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The Genius of the Combination, pt 3

  • GM Julio_Becerra
  • | Aug 3, 2011
  • | 9223 views
  • | 37 comments

In the two years that Alekhine was without the world champion's crown, he finished 2nd place, at Podebrady with 12.5 of 17 half a point behind Salo Flohr. Also in 1936, Alekhine played in Nottingham, where h is game with Capablanca was the first time they had met since the world championship match. In 1937, Alekhine won in Bad Nauheim, with 6.5 of 9; and he finished 3rd in Amsterdam, with 4.5 of 7, half a point behind Euwe and Fine. Alekhine won the 17th Hastings tournament of 1936-37, with 8 of 9. In 1937, Alekhine finished 3rd at Margate, with 6 of 9, behind Fine and Keres. He was 4th at Kemeri, with 11.5 of 17, half a point behind Flohr, Reshevsky, and Petrovs.

 


In 1938, after regaining the crown of world champion, he traveled to Montevideo, Uruguay; Alekhine won the tournament, with 13 of 15. Alekhine won at Margate, with 7 of 9. Then came the strongest tournament in history, the 1938 AVRO tournament in Holland, in which the top eight players in the world participated. Alekhine for the first time in his life, came ahead of Capablanca; but he also finished behind Keres, Fine, and Botvinnik.


In 1939, Alekhine was representing France at the chess Olympiad in Buenos Aires when World War II broke out. As team captain he refused to allow his team to play with Germany. In the Olympiad, Alekhine won the individual silver medal, with 12.5 of 16 points behind Capablanca. Shortly after the Olympiad, Alekhine swept in the tournaments of Montevideo with 7 of 7, and in Caracas with 10 of 10.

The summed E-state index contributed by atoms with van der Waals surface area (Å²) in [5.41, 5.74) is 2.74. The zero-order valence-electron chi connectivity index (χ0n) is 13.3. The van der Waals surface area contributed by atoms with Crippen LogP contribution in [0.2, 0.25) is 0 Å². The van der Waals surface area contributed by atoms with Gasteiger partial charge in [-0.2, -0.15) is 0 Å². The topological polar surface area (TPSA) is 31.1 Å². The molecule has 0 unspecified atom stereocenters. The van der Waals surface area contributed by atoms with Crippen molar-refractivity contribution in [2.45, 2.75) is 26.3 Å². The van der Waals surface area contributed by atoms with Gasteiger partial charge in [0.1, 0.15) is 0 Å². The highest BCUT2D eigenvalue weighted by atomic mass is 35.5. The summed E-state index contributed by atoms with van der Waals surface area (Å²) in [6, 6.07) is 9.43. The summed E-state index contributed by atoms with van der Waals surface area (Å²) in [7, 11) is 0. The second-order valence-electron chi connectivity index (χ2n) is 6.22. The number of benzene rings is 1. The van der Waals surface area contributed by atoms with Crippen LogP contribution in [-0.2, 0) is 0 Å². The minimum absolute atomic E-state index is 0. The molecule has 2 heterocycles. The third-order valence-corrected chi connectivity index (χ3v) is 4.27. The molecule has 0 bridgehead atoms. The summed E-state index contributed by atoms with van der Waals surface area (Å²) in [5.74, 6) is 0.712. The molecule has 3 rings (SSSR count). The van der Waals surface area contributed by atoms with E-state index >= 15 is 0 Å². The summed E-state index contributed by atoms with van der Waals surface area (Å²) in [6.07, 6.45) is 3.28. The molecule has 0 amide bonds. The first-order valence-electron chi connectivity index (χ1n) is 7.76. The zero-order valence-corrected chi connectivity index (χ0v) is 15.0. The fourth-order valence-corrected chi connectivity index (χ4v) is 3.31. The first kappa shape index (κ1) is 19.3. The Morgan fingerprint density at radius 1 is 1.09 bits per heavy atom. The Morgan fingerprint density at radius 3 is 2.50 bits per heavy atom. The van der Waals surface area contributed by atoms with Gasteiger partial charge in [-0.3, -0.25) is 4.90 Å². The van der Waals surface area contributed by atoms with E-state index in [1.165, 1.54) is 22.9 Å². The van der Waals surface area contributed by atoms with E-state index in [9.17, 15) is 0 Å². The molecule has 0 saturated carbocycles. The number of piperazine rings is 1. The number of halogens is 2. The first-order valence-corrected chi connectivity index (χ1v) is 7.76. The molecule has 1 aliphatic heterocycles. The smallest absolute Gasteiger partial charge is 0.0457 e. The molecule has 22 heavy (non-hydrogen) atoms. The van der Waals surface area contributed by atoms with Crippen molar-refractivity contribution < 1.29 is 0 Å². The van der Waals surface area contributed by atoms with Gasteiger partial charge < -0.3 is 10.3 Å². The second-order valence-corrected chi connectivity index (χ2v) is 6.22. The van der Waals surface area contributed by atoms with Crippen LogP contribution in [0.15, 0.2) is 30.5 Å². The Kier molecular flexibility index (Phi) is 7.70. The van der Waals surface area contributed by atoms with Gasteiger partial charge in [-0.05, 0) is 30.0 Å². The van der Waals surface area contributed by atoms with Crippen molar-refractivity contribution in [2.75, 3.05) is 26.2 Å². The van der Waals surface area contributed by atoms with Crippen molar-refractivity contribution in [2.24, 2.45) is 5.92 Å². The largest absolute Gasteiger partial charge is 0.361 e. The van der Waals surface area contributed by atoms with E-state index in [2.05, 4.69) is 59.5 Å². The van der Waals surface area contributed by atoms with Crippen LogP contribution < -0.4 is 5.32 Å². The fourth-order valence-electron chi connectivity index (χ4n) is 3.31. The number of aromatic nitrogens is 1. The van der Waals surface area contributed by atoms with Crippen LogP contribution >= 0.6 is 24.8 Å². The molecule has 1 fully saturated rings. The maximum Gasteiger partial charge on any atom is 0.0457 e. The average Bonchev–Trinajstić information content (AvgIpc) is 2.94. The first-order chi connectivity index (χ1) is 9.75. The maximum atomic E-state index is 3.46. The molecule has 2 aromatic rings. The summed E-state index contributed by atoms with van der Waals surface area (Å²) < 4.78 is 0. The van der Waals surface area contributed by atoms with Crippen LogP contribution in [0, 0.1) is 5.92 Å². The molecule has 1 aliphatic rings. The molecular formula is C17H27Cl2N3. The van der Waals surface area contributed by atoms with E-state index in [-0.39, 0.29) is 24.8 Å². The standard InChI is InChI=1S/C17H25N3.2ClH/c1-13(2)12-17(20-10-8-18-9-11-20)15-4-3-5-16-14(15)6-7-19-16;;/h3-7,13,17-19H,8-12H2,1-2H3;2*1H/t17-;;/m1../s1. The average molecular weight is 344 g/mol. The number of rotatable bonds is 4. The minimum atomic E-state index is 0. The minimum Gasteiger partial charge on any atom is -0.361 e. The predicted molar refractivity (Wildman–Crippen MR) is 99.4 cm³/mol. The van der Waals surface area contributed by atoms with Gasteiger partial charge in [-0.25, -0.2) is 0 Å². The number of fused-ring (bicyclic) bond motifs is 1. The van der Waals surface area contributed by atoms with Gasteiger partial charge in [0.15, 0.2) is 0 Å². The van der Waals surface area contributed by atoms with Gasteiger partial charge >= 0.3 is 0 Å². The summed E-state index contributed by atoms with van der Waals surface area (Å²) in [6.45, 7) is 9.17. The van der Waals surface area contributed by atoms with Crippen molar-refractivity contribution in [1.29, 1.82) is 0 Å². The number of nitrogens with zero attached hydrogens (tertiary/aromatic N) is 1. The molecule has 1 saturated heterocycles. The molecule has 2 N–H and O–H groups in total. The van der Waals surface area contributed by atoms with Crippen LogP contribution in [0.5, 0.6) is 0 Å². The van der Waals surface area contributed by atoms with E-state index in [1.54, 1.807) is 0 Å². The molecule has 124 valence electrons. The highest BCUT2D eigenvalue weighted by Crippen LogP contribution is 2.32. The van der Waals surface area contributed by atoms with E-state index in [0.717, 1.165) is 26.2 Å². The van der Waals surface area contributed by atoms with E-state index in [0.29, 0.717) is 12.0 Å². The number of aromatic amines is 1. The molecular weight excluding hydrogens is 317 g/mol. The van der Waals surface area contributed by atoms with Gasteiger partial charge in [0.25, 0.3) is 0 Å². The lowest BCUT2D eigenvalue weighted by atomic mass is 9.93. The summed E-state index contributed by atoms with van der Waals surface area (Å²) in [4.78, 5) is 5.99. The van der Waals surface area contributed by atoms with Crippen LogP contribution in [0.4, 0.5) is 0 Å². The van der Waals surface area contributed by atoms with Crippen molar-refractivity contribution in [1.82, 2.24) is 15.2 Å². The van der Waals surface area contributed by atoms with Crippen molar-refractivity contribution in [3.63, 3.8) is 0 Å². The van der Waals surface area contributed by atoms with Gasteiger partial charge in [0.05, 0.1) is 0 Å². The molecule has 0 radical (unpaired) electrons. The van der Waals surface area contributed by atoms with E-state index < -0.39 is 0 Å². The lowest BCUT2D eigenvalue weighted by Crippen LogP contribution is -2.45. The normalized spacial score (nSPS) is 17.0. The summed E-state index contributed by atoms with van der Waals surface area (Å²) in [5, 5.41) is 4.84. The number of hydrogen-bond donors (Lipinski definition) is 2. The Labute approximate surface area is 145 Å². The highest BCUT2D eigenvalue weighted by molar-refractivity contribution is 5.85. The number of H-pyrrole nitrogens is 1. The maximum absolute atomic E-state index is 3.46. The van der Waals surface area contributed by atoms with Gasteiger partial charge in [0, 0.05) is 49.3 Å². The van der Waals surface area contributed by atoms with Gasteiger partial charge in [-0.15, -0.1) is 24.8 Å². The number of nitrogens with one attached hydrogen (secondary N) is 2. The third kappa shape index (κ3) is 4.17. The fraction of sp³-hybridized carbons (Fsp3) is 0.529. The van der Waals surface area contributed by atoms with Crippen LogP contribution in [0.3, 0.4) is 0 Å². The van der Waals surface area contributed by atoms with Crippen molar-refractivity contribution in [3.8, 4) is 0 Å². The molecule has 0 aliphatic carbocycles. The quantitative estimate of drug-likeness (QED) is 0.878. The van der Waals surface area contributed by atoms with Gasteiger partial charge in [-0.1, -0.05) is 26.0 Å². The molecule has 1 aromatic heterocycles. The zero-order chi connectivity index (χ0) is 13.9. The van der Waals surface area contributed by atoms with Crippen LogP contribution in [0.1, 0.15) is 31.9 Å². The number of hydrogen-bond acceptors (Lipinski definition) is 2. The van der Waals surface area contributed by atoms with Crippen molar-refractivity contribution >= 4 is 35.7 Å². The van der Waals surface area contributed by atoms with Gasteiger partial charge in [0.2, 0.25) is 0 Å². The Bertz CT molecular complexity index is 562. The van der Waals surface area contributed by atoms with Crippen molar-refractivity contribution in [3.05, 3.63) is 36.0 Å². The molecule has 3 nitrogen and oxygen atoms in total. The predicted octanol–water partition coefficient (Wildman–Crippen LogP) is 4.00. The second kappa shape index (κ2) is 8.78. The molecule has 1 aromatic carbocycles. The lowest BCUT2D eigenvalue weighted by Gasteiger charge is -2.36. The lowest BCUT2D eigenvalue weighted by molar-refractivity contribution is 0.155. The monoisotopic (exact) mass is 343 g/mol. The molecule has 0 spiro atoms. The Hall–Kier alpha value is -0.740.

Alekhine took part in chess tournaments in Munich, Salzburg, Krakow/Warsaw, and Prague, organized by Earhart Post, the Chief Executive of the Nazi-controlled Grossdeutscher Schachbund ("Greater Germany Chess Federation") - Keres, Bogoljubov, Gosta Stoltz, and several other strong masters in Nazi-occupied Europe also played in such events.

In 1941, Stoltz won a tournament at Munich, while Alekhine finished second with 10.5 of 15; this same year, he tied for 1st at Cracow/Warsaw with Paul Schmidt, with 8.5 of 11, and won at Salzburg with 7.5 of 10. In 1942, he won at Munich with 8.5 of 11, also at Warsaw/Lublin/Cracow with 7.5 of 10. In 1943, he won at Prague with 17 of 19, tied for 1st with Keres at Salzburg with 7.5 of 10. After that, Alekhine was spending all his time in Spain and Portugal; in 1944, he won at Gijon with 7.5 of 8. That year his older sister died in the USSR.

 



In early March, 1946, he received a telegram from Mr. Derbyshire, the President of the British Chess Federation, transmitting a challenge to a match with the Russian champion, Mikhail Botvinnik. On March 24, 1946 Alekhine died in his hotel room (the Park Hotel) in Estoril, Portugal (just outside Lisbon) at the age of 53. He was dressed in an overcoat to keep warm and slumped back in a ratty armchair with a peg chess set on the table and his dinner dishes in front of him.

He is fluent in six languages, holds a doctorate in law; obviously he has the most memory that has ever existed in chess. (Capablanca)

In Alekhine, we are captivated by his exceptional combinative talent, and his love and passion for chess. (Tal)

From my younger years, I was greatly influenced by Alekhine games and fascinated by his style. (Kasparov)